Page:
Kazakhstan: The Scent of Elections
Jul 1, 2011
As 2012 fast approaches, it is not the smell of Mayan doomsday, but electioneering, that is once again taking hold of Kazakhstan.
On one side, the government is mobilizing for an orderly political season by dripping out a few sweeteners aimed at fostering public confidence in the status quo.
Prime Minister Karim Masimov announced on Twitter (where else?) on June 30 that salaries for public sector employees will be hiked by 30 percent starting from July. This follows a trend of similarly generous pay rises over the past couple of years.
In another gesture aimed at containing gas and food prices, the government is also extending its ban on fuel exports to next year.
Similar woolly welfare pronouncements should be expected on a fairly regular basis as we head toward 2012, when parliamentary elections are expected.
The main problem undermining Kazakhstan's nominally democratic parliamentary system is that only one party is currently represented in the lower house: President Nursultan Nazarbayev's Nur Otan, whose monolithic presence on Kazakhstan's political scene is ever reminiscent of the Soviet-era Communist Party.
Nazarbayev's garrulous sidekick, Yermukhamet Yertysbayev, has been noisily insisting on the need to turn the Ata-Meken entrepreneurs union into an “opposition” party and have it occupy parliament.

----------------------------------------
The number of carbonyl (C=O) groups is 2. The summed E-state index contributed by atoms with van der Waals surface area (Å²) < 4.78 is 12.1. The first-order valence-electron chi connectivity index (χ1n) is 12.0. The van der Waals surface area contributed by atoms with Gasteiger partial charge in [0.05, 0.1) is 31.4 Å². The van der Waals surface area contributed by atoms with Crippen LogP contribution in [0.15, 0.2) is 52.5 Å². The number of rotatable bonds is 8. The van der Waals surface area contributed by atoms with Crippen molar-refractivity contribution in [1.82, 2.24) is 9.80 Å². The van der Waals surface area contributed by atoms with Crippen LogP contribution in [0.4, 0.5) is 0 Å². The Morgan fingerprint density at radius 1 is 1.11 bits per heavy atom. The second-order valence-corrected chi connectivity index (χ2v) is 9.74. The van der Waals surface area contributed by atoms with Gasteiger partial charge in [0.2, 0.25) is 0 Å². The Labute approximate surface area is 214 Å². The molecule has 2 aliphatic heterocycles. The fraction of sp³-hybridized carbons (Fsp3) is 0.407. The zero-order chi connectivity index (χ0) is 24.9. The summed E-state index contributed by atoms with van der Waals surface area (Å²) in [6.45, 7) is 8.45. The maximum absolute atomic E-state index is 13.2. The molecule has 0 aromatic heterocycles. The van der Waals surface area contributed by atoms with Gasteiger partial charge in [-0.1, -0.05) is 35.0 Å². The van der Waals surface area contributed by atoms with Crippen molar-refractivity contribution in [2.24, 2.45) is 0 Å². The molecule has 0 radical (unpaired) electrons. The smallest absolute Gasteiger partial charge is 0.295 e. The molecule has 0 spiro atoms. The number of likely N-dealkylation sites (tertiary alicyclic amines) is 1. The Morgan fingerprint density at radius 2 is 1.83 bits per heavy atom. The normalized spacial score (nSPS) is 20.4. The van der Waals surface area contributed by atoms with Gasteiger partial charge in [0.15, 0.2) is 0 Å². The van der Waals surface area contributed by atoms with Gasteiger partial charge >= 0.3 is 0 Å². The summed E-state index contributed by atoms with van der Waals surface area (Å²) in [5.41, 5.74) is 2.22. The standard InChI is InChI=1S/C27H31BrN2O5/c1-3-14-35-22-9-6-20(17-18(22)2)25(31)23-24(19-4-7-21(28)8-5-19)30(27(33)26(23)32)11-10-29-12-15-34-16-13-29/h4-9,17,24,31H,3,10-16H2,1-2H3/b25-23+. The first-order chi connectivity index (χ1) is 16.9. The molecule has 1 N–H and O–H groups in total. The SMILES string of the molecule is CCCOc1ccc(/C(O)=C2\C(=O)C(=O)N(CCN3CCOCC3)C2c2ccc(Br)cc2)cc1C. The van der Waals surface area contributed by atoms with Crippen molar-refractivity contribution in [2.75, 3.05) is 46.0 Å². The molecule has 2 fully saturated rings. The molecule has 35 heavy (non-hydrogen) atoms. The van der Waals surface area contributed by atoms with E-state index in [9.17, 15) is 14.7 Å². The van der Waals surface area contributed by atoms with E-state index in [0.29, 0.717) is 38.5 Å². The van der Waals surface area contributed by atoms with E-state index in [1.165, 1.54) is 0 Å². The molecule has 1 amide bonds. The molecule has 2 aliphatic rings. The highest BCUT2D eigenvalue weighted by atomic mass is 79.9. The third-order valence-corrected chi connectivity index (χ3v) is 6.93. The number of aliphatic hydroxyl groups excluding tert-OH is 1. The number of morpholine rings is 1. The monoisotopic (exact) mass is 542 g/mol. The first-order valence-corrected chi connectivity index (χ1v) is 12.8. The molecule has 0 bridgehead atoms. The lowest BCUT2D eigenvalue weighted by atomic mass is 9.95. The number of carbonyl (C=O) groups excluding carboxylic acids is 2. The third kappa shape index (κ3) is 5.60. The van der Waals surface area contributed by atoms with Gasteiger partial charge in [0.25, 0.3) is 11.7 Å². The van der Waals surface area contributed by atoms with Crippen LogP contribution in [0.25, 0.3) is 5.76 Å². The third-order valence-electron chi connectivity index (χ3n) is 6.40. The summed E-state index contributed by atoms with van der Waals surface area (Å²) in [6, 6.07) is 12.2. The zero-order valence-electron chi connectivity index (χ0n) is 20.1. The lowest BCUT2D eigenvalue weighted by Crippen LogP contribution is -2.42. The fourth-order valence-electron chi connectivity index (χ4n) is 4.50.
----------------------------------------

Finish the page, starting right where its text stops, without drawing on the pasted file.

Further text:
Ata-Meken has thus far failed to oblige, but news that Azat Peruashev, the chairman of the union, has withdrawn his membership in Nur Otan may presage movement on this front. Meanwhile, in comments to Novosti-Kazakhstan news agency, Peruashev cryptically failed to rule out that he might join the faux-opposition Ak-Zhol party.
The perennially hapless opposition is also trying its best to look useful, although its chances of entering parliament are fairly nonexistent.
Radio Free Europe reports that a number of parties, including the Communist Party and the unregistered Alga party led by Vladimir Kozlov, along with a group of NGOs, intend to form a Popular Front movement that will take part in the elections.
Alga's most recent engagement on the electoral front was a boycott of this year's early presidential elections. Even though the official turnout figure of 90 percent was widely perceived as being the outcome of some concerted fiddling, Alga's efforts were nonetheless notably lackluster.
Meanwhile, the even-more militant opposition is licking its chops at the prospect of what it hopes will be a nationwide-wave of industrial strikes inspired by the extended protest that has severely dented state energy producer Kazmunaigaz's operations in the southwestern Mangistau region.
For a change, this election season may actually be interesting.